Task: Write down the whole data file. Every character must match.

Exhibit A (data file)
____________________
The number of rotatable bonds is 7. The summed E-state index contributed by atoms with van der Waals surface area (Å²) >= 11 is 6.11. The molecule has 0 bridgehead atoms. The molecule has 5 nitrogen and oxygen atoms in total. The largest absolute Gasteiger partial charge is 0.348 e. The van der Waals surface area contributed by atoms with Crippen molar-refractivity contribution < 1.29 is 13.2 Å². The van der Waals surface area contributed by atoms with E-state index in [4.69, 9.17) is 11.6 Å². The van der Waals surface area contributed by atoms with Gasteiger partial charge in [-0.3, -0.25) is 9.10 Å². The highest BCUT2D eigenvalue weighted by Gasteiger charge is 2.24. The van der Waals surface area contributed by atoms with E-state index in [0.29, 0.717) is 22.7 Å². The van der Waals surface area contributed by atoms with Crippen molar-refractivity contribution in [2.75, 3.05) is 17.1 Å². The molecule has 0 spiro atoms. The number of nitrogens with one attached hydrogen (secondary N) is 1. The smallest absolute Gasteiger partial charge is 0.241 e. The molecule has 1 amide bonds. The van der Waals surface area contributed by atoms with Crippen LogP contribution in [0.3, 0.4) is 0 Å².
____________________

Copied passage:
The number of rotatable bonds is 7. The summed E-state index contributed by atoms with van der Waals surface area (Å²) >= 11 is 6.11. The molecule has 0 bridgehead atoms. The molecule has 5 nitrogen and oxygen atoms in total. The largest absolute Gasteiger partial charge is 0.348 e. The van der Waals surface area contributed by atoms with Crippen molar-refractivity contribution < 1.29 is 13.2 Å². The van der Waals surface area contributed by atoms with E-state index in [4.69, 9.17) is 11.6 Å². The van der Waals surface area contributed by atoms with Gasteiger partial charge in [-0.3, -0.25) is 9.10 Å². The highest BCUT2D eigenvalue weighted by Gasteiger charge is 2.24. The van der Waals surface area contributed by atoms with E-state index in [0.29, 0.717) is 22.7 Å². The van der Waals surface area contributed by atoms with Crippen molar-refractivity contribution in [2.75, 3.05) is 17.1 Å². The molecule has 0 spiro atoms. The number of nitrogens with one attached hydrogen (secondary N) is 1. The smallest absolute Gasteiger partial charge is 0.241 e. The molecule has 1 amide bonds. The van der Waals surface area contributed by atoms with Crippen LogP contribution in [0.3, 0.4) is 0 Å².